“Sleeping well” generally refers to the fact that your infant spends most of the night asleep! For babies 6 months and older, this implies that your baby either sleeps through the night or has 1-2 night feeds where he rapidly falls back to sleep and sleeps long stretches. There may be more nighttime feedings for younger babies, but they settle down quickly afterward.

If your baby is awake and difficult to settle for long periods of time at night, I recommend you pause nap training and instead work on night sleep. My Exhausted Mom’s Starter Kit guides you through the essential steps of setting your baby up to sleep well at night.

Step 2: Keep an eye on baby’s awake times

To help your kid get a good night’s sleep, I recommend suspending nap training and instead focusing on getting them to sleep at night. My Exhausted Mom’s Starter Kit teaches you how to get your baby to sleep through the night.

Your kid may not be ready for a sleep if he or she spends too little time in the open air.

The longer your baby is awake, the more likely he or she is to become overtired or overstimulated.

In order to keep your infant awake and alert, the body releases stress chemicals like cortisol and adrenaline. Once the release of these hormones occurs, it is quite difficult for the baby to relax and go asleep.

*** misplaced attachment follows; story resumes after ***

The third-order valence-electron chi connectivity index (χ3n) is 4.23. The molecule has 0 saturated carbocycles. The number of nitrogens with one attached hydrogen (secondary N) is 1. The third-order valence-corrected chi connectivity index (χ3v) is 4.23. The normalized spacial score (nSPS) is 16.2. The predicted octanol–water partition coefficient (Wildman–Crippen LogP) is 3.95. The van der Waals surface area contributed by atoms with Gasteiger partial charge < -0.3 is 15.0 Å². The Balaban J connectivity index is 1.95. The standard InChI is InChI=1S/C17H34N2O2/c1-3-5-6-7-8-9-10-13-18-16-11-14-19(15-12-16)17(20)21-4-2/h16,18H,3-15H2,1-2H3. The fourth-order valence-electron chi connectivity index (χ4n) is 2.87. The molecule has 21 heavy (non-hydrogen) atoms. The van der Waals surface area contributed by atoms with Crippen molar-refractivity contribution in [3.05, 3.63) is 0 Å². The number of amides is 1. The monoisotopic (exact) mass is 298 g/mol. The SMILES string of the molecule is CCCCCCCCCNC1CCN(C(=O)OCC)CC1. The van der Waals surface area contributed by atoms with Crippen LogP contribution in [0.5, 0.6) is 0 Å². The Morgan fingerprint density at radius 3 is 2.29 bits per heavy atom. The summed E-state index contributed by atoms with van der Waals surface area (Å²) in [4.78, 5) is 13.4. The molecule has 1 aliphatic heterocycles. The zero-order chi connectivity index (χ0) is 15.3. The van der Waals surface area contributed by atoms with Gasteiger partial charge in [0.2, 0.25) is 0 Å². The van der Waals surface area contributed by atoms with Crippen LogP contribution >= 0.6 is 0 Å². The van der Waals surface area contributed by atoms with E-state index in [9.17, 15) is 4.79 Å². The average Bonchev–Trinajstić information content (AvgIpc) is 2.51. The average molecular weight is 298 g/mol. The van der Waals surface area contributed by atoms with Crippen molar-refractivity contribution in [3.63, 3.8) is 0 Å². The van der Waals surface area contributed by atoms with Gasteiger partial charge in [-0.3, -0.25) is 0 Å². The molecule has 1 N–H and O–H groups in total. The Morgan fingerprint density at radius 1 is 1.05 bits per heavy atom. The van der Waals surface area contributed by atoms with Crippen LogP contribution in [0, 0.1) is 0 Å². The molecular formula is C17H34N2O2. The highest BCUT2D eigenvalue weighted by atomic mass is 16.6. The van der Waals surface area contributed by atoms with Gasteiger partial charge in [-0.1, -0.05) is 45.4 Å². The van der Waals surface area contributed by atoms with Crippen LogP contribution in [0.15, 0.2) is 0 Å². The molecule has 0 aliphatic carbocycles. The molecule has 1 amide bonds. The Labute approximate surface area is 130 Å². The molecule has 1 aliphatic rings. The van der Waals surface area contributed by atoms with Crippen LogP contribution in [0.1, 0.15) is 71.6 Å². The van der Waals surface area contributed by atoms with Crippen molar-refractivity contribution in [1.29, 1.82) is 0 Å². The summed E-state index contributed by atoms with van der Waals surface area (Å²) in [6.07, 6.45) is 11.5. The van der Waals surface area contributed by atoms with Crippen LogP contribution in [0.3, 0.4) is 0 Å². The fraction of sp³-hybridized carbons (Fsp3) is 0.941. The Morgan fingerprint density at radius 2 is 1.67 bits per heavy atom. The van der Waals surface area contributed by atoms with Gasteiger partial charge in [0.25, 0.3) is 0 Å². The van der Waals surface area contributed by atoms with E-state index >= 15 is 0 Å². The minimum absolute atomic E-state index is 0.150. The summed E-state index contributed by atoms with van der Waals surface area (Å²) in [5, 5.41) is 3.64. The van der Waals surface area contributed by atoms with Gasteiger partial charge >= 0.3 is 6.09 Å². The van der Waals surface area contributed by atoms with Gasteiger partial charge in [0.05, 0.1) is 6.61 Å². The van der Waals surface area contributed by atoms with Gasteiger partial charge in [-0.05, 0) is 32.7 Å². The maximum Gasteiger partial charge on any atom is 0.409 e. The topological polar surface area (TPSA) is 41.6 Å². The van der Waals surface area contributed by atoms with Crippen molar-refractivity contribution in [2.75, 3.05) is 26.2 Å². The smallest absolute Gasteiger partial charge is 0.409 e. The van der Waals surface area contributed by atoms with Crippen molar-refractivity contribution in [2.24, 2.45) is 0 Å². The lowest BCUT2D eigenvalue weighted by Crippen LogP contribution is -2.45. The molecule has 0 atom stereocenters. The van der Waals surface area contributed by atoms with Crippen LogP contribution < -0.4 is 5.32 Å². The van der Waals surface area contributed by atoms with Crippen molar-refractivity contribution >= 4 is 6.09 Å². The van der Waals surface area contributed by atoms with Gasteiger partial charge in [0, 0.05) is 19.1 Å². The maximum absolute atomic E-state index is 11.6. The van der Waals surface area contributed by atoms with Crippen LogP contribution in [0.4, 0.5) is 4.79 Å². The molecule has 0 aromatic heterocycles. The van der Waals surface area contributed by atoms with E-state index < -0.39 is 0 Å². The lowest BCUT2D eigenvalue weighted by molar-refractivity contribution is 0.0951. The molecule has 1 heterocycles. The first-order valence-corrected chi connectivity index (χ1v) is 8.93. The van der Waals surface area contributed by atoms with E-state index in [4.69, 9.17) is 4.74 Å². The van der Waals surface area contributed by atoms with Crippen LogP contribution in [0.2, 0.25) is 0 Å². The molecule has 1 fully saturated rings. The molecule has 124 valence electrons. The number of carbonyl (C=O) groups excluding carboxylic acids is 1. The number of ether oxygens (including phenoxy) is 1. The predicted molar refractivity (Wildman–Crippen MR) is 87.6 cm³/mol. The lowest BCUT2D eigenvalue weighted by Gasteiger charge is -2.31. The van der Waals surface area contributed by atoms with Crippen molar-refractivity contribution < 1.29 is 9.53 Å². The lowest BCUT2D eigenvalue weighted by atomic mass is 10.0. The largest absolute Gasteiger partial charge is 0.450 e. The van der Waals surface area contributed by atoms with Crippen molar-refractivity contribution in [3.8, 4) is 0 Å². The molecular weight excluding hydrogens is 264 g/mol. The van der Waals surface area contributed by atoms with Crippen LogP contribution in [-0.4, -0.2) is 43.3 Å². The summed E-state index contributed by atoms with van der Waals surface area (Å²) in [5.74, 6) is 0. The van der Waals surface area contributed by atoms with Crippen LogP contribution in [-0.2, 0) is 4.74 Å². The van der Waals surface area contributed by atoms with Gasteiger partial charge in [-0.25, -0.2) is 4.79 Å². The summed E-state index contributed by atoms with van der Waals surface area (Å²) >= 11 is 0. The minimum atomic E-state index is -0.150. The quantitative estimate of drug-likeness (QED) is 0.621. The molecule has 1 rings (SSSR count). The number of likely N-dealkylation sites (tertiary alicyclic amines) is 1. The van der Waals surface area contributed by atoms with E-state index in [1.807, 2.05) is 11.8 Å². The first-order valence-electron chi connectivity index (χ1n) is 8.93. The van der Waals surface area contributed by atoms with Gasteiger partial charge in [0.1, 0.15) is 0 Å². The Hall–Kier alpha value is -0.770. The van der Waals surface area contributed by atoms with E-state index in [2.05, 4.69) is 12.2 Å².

Baby & newborn sleep routines: a guide | Raising Children Network

Following age-appropriate awake times is an important step in nap training. There are occasions when altering the baby’s waking and sleeping timings will help him sleep longer!

Baby Awake Times:

  • 30-90 minutes for a newborn
  • Seventeen to twenty-five weeks: one to two hours
  • 2 hours a week for 4 months:
  • 2 to 3 hours a day for six to eight months
  • Between 9 and 12 months: 2.5 to 3.5 hours
  • Toddlers napping for 3-4 hours twice a day.
  • One nap for the toddler 4 to 5 hrs.

Step 3: Fill the belly

Having a full stomach helps babies sleep more soundly. There is nothing worse than a hungry baby waking up early from a nap. Your infant should be fed within 20-30 minutes of going to sleep.

Step 4: Create a nap-friendly space

Non-motion sleep away from the day’s distractions is the most restorative sleep for older babies and toddlers.

Wherever you put your baby to sleep, they’ll likely be able to sleep. Sleeping in a light living room or in the baby carrier for an hour doesn’t appear to impede their ability to do so.

However, around the age of four months, your baby undergoes a major developmental shift. As a result of this development, sleep patterns shift as well. I describe this in detail in my 4 month sleep regression guide, which you can access here.